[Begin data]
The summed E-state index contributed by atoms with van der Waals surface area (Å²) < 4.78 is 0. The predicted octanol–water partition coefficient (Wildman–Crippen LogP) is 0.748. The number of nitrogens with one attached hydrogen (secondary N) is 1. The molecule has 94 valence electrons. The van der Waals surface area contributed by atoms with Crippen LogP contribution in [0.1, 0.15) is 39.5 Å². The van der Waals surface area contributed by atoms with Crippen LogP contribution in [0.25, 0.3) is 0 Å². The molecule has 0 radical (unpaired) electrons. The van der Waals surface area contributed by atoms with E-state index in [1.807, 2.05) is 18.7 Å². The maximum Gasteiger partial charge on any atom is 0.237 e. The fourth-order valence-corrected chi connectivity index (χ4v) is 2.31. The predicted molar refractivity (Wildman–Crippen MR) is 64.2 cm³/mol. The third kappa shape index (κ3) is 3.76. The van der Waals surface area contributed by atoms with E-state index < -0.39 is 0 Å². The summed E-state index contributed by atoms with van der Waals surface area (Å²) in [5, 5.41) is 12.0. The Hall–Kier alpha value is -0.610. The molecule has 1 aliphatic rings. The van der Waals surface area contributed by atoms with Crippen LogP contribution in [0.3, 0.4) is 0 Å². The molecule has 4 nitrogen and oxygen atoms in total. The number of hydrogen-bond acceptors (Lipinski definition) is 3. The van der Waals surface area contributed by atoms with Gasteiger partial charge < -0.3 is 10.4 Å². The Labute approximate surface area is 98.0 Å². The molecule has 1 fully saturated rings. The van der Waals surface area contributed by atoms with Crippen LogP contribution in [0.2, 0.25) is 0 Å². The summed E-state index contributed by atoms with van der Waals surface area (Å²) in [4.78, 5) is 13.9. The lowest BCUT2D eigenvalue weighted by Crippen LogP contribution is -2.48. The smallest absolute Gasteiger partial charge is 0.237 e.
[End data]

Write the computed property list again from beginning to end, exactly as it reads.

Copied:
The summed E-state index contributed by atoms with van der Waals surface area (Å²) < 4.78 is 0. The predicted octanol–water partition coefficient (Wildman–Crippen LogP) is 0.748. The number of nitrogens with one attached hydrogen (secondary N) is 1. The molecule has 94 valence electrons. The van der Waals surface area contributed by atoms with Crippen LogP contribution in [0.1, 0.15) is 39.5 Å². The van der Waals surface area contributed by atoms with Crippen LogP contribution in [0.25, 0.3) is 0 Å². The molecule has 0 radical (unpaired) electrons. The van der Waals surface area contributed by atoms with E-state index in [1.807, 2.05) is 18.7 Å². The maximum Gasteiger partial charge on any atom is 0.237 e. The fourth-order valence-corrected chi connectivity index (χ4v) is 2.31. The predicted molar refractivity (Wildman–Crippen MR) is 64.2 cm³/mol. The third kappa shape index (κ3) is 3.76. The van der Waals surface area contributed by atoms with E-state index < -0.39 is 0 Å². The summed E-state index contributed by atoms with van der Waals surface area (Å²) in [5, 5.41) is 12.0. The Hall–Kier alpha value is -0.610. The molecule has 1 aliphatic rings. The van der Waals surface area contributed by atoms with Crippen LogP contribution in [0.3, 0.4) is 0 Å². The molecule has 4 nitrogen and oxygen atoms in total. The number of hydrogen-bond acceptors (Lipinski definition) is 3. The van der Waals surface area contributed by atoms with Gasteiger partial charge < -0.3 is 10.4 Å². The Labute approximate surface area is 98.0 Å². The molecule has 1 fully saturated rings. The van der Waals surface area contributed by atoms with Crippen LogP contribution in [0.2, 0.25) is 0 Å². The summed E-state index contributed by atoms with van der Waals surface area (Å²) in [4.78, 5) is 13.9. The lowest BCUT2D eigenvalue weighted by Crippen LogP contribution is -2.48. The smallest absolute Gasteiger partial charge is 0.237 e.